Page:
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Hydro 101 with Deonna Marie: Outdoor Growing, Part 2

Outdoor growing season is a welcome time to get some fresh air and sunlight for both you and your plants. Outdoor growing season is a welcome time to get some fresh air and sunlight for both you and your plants.

Last week we introduced all you new growers to the idea that you can cultivate your crop of choice outdoors. Of course, it depends on your location and the time of year, but outdoor gardening can be a lot of fun and viable a way to grow. In some cases, it can even turn out better than indoor hydroponic growing. Of course, there are trade offs either way, but a lot of growers I know enjoy getting outdoors when the season is right.

We’re already halfway through June, so if you haven't planted your outdoor garden, do so now. The best time to start your outdoor garden is late May or early June, but it’s still not too late in most places around the U.S. Besides, better to plant a little late than too early. If you plant too early, you risk your plant going into flower too soon. You don't want this because it will stunt the growth of your plants as they revert back to veg when the days become longer. This causes unwanted stress to your plants; they may become unstable or hermaphrodite. So if you’re making notes for future years, be sure to wait until the right time to plant.

One of the things to consider when you head outdoors is what medium you’re going to grow in.

If you’ve started at the right time, after a couple of months, the days will gradually get shorter and your plants will begin to go into bloom. Your bloom phase will last a couple of months with a targeted harvest time of late September to mid October. Try not to harvest early unless you absolutely have to. You deserve to be rewarded for all the hard work you have put in, so patience is key.

One of the things to consider when you head outdoors is what medium you’re going to grow in. There are many growing mediums to choose from, but most growers choose soil, enriched with all types of goodies like earthworm castings, bat guano and mycorrhizae. I prefer to use a medium called coco coir, which you might already be familiar with if you’ve been growing indoors for a while.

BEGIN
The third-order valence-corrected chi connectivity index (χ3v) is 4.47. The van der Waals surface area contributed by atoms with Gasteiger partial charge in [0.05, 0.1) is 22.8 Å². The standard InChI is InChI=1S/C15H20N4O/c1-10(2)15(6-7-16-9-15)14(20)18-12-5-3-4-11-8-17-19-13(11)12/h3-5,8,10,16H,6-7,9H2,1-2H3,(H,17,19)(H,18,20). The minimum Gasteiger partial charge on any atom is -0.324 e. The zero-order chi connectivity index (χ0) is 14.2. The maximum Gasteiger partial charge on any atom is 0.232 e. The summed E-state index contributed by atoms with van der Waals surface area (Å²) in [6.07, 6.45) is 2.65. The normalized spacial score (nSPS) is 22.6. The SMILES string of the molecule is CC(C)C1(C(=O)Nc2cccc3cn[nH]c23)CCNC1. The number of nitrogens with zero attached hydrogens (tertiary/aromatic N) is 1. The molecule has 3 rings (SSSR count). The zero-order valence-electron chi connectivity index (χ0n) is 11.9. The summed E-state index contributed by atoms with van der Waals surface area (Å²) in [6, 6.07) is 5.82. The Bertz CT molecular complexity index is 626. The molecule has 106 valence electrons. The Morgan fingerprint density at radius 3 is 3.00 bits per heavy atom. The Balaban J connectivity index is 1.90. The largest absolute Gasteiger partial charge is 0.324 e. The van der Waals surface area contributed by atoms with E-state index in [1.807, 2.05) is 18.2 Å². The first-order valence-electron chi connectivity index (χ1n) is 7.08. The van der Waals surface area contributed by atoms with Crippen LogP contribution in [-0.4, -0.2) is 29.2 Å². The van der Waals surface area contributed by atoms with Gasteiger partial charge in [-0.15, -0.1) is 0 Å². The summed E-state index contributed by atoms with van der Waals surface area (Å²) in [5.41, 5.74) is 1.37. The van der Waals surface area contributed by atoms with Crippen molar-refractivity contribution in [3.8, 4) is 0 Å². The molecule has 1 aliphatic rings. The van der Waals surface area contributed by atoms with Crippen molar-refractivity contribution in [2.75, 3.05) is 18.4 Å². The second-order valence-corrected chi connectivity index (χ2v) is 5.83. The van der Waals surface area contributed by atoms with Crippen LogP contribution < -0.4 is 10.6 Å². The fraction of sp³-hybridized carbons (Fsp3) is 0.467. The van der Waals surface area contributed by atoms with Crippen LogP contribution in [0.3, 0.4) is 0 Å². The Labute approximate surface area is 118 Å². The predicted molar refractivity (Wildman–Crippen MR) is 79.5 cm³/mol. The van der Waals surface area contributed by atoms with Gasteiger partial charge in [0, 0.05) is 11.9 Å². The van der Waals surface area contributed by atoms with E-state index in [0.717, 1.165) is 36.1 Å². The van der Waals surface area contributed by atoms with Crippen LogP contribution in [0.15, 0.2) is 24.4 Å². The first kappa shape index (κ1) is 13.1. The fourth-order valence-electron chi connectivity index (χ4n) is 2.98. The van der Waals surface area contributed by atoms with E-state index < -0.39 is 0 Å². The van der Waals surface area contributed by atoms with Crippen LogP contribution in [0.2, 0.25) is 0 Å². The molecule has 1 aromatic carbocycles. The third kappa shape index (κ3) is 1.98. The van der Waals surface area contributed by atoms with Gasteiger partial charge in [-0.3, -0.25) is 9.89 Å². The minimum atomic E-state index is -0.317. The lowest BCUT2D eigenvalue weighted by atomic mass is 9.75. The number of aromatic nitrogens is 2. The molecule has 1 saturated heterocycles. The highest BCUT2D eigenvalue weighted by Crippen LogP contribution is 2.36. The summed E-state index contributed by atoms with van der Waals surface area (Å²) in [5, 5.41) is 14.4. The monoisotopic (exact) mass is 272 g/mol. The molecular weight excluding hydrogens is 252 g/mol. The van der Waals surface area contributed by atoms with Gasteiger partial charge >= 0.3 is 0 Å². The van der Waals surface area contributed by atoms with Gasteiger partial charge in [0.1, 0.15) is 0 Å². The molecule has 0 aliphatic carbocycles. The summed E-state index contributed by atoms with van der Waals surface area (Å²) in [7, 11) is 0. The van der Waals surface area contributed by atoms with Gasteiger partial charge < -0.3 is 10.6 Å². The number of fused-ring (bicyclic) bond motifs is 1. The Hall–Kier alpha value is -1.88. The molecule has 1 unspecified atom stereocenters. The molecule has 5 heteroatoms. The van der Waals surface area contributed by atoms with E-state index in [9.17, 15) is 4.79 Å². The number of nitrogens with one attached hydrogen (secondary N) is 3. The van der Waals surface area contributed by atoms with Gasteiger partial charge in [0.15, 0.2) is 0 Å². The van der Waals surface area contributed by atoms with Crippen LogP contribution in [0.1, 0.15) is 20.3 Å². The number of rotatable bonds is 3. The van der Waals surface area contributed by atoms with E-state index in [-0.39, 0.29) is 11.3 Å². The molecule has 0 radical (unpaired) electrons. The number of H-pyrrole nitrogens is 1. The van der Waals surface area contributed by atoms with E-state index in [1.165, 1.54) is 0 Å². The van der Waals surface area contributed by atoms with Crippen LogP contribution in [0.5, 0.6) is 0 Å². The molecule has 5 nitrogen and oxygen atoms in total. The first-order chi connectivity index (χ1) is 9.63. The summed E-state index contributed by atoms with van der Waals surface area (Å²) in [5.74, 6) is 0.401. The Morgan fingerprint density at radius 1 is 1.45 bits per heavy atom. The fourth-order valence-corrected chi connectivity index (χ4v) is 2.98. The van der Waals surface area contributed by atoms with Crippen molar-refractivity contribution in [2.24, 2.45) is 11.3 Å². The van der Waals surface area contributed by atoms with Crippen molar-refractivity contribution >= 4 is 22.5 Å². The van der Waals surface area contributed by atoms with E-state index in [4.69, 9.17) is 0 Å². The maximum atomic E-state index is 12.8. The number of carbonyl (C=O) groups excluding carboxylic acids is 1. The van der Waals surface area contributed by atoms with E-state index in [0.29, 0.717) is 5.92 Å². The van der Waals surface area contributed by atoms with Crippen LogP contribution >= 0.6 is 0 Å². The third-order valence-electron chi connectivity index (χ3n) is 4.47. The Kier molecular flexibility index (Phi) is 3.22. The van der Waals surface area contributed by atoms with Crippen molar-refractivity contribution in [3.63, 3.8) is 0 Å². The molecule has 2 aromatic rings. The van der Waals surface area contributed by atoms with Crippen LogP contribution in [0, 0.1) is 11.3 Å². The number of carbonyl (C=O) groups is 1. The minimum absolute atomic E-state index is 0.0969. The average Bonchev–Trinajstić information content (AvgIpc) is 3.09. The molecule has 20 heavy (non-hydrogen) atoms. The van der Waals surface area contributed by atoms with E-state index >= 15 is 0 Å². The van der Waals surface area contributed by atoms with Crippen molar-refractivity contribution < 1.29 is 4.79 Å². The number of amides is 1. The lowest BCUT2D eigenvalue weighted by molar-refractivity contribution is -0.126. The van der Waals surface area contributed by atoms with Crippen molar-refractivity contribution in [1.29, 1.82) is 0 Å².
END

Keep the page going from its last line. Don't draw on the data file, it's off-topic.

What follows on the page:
I’ve found I can achieve bigger yields with coco than with other mediums. Coco is the closest thing to hydroponic growing you can get without spending the extra money needed to set up a true hydroponics system. You can purchase coco in a couple different forms. Personally, I like to buy coco in a brick form because it's more economical and I like to add my own custom ratio of perlite, worm castings and bat guano. But you can also find coco in ready-to-go bags (normally 1.5 cubic feet).

Remember when using coco to feed with nutrients every watering since there really isn't any nutrition for your plant in coco unless you have added worm castings or guano. Also, you may have to water more often because coco dries out a little quicker than soil.

One note about coco is that I’ve often found that plants grown in soil seem to taste a little better than plants grown in coco. But don’t worry; you can still achieve a great tasting crop if you incorporate worm castings and guano. Another goodie that will help your crop is called Bud Candy. Not only does it add great flavor, it also increases sugar content and aroma, which makes for awesome produce come harvest time.

Okay, that’s it for another week. We’ll continue talking about outdoor growing next time, when I’ll help guide you through the outdoor growing phases – how to identify them, and how they can differ from indoor growing phases. Take care, and have fun growing out there.

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Deonna Marie keeps it hot outdoors whether it’s summer or not.
Last modified on Tuesday, 21 August 2012 17:50

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